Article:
January 10, 2024

Latest Changes to the Temporary Foreign Worker Program: New Wage Requirements and Reduced Validity Period of LMIAs

Posted by Lijing Cao - Bellissimo Law Group PC

The Government of Canada has announced changes to the Temporary Foreign Worker (TFW) Program Workforce Solutions Road Map to help employers fill job vacancies in the wake of labour shortages. The program was introduced in April 2022 and has now been extended until 30 August 2024, with the aim of better reflecting current labour market conditions and the economic outlook for the future.

The extended measures include:

  • enabling employers in seven sectors (including food manufacturing, wood product manufacturing, furniture and related product manufacturing, accommodation and food services, construction, hospitals, and nursing and residential care facilities) facing proven labor shortages to hire up to 30% of their workforce via the TFW Program for positions paying less than the provincial or territorial median hourly wage;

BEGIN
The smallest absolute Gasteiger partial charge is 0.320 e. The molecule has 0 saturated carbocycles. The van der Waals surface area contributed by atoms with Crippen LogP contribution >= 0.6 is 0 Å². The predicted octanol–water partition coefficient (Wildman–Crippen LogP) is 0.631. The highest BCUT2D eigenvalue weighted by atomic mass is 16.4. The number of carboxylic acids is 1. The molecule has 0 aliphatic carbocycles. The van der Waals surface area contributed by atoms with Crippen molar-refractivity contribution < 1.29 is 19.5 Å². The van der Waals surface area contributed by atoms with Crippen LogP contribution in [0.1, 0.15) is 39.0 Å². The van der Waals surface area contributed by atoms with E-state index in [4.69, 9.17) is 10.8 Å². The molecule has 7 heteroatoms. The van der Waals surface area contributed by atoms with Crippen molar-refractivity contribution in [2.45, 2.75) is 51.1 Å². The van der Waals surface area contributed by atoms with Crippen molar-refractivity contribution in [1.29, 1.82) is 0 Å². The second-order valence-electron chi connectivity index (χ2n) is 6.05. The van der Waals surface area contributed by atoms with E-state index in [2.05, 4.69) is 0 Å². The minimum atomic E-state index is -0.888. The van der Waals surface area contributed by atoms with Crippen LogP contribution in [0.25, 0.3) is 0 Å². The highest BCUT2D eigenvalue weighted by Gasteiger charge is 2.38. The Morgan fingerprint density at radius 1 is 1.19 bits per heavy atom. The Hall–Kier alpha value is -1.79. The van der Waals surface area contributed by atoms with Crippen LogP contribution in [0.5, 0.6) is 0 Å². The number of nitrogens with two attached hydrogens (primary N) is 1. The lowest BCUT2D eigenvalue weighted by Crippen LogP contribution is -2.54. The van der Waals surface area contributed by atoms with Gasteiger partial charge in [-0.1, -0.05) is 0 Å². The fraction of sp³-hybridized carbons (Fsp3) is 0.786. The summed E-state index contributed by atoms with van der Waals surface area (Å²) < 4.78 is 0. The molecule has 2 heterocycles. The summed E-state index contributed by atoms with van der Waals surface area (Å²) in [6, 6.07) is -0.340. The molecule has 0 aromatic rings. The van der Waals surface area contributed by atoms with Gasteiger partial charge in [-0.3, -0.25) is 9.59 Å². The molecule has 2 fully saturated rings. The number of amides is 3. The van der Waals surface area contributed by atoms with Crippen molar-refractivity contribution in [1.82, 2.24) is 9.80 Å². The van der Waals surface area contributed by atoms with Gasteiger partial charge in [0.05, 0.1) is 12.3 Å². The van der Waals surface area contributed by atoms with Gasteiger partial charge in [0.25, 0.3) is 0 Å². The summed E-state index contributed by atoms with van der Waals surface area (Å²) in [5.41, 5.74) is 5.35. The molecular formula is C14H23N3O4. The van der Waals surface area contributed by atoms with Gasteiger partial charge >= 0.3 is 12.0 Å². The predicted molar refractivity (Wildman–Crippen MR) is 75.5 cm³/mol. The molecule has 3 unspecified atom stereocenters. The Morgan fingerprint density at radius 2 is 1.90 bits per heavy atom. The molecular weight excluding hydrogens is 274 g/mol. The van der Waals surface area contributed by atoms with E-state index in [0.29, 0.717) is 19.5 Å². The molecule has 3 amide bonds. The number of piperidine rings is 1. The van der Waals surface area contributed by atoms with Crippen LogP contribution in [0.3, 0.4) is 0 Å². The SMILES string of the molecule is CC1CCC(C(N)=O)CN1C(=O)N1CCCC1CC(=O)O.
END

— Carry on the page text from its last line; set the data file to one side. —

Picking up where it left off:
• sustaining the maximum duration of employment for positions under the provincial or territorial median hourly wage at up to two years;
  • adjusting the validity period of Labour Market Impact Assessment (LMIA) from its current 18-month maximum to a maximum of 12 months.

In addition to these temporary measures, as of 1 January 2024, employers are now required to annually review LMIA-based foreign worker employees’ wages to ensure that they reflect increases to prevailing wage rates for their given occupation and region of work. This change is aimed at better supporting foreign workers and addressing concerns around wage suppression. Prevailing wages are typically updated in November every year, which can be reviewed on the Job Bank website.

Last but not least, the current temporary public policy suspending minimum advertising requirements for employers applying for a LMIA to hire foreign workers in primary agriculture is scheduled to end on 30 June 2024.

This article is prepared for information only and it is not intended to be legal advice. If you have any questions, please feel free to contact our team.